And then there are the weird ones, like No Pants Day.  Or the 13th Annual Mighty Texas Dog Walk, where Austinites and their dogs attempt to break the Guinness World Record for “Largest Dog Walk.”   Austin has been celebrating Eeyore’s birthday (yes, that Eeyore) since the 1960s with drum circles and a maypole. The Keep Austin Weird Festival includes a costumed 5K run with a pit stop at an ice cream shop; its tagline is “the slowest 5K you’ll ever run.”  My personal favorite is the Hairy Man Festival, which features a petting zoo, karaoke, and, of course, the Hairiest Man Contest.  I still have yet to check out the No Idea Festival, which is entirely unplanned and improvised.  (Yes, these are all real events.)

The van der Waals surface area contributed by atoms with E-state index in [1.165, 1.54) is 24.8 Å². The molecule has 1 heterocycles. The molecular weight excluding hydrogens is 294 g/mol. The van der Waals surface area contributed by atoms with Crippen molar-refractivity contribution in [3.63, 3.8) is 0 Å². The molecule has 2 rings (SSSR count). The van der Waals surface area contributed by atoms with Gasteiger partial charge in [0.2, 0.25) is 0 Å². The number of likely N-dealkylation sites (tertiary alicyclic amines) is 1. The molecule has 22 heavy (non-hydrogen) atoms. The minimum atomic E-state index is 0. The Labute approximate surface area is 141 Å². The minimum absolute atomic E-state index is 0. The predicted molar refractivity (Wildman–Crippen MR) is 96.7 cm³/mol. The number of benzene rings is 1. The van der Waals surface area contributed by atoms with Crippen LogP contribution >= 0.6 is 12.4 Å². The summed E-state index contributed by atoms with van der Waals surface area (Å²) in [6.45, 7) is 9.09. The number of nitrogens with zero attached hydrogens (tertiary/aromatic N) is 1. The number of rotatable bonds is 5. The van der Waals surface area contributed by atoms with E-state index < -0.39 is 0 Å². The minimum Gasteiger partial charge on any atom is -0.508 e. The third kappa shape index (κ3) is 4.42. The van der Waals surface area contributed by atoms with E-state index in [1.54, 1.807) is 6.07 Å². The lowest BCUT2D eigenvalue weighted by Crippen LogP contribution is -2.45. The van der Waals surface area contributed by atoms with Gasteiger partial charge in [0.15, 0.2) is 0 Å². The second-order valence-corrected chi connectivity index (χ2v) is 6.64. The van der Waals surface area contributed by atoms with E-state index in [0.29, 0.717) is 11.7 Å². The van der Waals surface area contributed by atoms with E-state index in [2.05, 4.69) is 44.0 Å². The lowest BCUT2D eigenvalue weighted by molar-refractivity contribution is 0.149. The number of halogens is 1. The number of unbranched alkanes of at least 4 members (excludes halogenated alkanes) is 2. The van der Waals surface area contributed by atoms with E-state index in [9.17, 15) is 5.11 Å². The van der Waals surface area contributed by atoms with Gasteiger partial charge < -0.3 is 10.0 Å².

With so many festivals, it’s amazing that partygoers manage to keep them all straight.  The Republic of Texas Biker Rally and the Austin Gay Pride Parade are held in the same location on back-to-back weekends.  Imagine mixing up those Saturdays.  It probably wouldn’t take you very long to figure out your mistake.

Well, time to give up for the day and join the party.  Happy Festivaling!

Friday, March 11, 2011

Sarcastic 30-Year-Old Female Seeks Bestest Writing Buddy

Are you a woman between the ages of 22 and 40 with a passion for writing, a dry sense of humor, and plenty of free time?  Do you live within 10 minutes of downtown Austin?  Do you enjoy mocking others over a cup of coffee or many beers?  If so, I would like to invite you to audition for the role of my best friend / writing companion.